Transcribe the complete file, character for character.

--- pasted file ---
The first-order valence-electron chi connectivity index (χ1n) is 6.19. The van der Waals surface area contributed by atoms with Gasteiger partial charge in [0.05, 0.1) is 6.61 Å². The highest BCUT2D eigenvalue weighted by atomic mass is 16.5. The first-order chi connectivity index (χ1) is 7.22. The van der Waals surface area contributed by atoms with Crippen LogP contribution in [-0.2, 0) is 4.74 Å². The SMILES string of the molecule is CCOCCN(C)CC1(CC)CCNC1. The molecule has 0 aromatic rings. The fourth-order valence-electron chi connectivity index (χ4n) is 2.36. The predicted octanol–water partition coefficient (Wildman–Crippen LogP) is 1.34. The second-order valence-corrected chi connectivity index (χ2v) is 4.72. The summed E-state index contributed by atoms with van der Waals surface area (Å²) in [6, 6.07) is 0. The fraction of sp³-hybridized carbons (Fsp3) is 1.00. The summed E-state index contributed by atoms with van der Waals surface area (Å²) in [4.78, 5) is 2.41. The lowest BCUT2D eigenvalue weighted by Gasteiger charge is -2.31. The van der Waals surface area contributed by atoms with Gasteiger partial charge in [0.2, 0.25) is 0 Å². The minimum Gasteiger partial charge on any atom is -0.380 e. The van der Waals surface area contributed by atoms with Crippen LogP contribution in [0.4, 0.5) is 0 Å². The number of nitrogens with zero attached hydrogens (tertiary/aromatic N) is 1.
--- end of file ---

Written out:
The first-order valence-electron chi connectivity index (χ1n) is 6.19. The van der Waals surface area contributed by atoms with Gasteiger partial charge in [0.05, 0.1) is 6.61 Å². The highest BCUT2D eigenvalue weighted by atomic mass is 16.5. The first-order chi connectivity index (χ1) is 7.22. The van der Waals surface area contributed by atoms with Crippen LogP contribution in [-0.2, 0) is 4.74 Å². The SMILES string of the molecule is CCOCCN(C)CC1(CC)CCNC1. The molecule has 0 aromatic rings. The fourth-order valence-electron chi connectivity index (χ4n) is 2.36. The predicted octanol–water partition coefficient (Wildman–Crippen LogP) is 1.34. The second-order valence-corrected chi connectivity index (χ2v) is 4.72. The summed E-state index contributed by atoms with van der Waals surface area (Å²) in [6, 6.07) is 0. The fraction of sp³-hybridized carbons (Fsp3) is 1.00. The summed E-state index contributed by atoms with van der Waals surface area (Å²) in [4.78, 5) is 2.41. The lowest BCUT2D eigenvalue weighted by Gasteiger charge is -2.31. The van der Waals surface area contributed by atoms with Gasteiger partial charge in [0.2, 0.25) is 0 Å². The minimum Gasteiger partial charge on any atom is -0.380 e. The van der Waals surface area contributed by atoms with Crippen LogP contribution in [0.4, 0.5) is 0 Å². The number of nitrogens with zero attached hydrogens (tertiary/aromatic N) is 1.